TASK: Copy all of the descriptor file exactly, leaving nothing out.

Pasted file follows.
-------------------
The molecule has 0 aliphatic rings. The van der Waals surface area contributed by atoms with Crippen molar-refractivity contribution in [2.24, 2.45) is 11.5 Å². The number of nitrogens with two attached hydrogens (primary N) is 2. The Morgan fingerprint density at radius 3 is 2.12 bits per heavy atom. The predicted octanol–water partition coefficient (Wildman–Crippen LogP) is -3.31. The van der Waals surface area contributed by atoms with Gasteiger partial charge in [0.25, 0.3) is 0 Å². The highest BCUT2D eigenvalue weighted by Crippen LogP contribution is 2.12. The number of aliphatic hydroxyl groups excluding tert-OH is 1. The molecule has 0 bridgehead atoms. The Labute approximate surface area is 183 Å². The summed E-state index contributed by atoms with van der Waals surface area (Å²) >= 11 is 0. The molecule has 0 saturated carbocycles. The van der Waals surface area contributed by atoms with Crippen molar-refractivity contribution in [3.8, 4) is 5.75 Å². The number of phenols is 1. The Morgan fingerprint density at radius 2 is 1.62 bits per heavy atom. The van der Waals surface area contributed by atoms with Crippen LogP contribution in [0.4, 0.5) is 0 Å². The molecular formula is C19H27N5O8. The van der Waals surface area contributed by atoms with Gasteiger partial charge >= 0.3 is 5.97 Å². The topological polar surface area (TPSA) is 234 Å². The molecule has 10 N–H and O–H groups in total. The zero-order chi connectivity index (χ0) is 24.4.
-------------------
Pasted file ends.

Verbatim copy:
The molecule has 0 aliphatic rings. The van der Waals surface area contributed by atoms with Crippen molar-refractivity contribution in [2.24, 2.45) is 11.5 Å². The number of nitrogens with two attached hydrogens (primary N) is 2. The Morgan fingerprint density at radius 3 is 2.12 bits per heavy atom. The predicted octanol–water partition coefficient (Wildman–Crippen LogP) is -3.31. The van der Waals surface area contributed by atoms with Gasteiger partial charge in [0.25, 0.3) is 0 Å². The highest BCUT2D eigenvalue weighted by Crippen LogP contribution is 2.12. The number of aliphatic hydroxyl groups excluding tert-OH is 1. The molecule has 0 bridgehead atoms. The Labute approximate surface area is 183 Å². The summed E-state index contributed by atoms with van der Waals surface area (Å²) >= 11 is 0. The molecule has 0 saturated carbocycles. The van der Waals surface area contributed by atoms with Crippen molar-refractivity contribution in [3.8, 4) is 5.75 Å². The number of phenols is 1. The Morgan fingerprint density at radius 2 is 1.62 bits per heavy atom. The van der Waals surface area contributed by atoms with Crippen LogP contribution in [0.4, 0.5) is 0 Å². The molecular formula is C19H27N5O8. The van der Waals surface area contributed by atoms with Gasteiger partial charge >= 0.3 is 5.97 Å². The topological polar surface area (TPSA) is 234 Å². The molecule has 10 N–H and O–H groups in total. The zero-order chi connectivity index (χ0) is 24.4.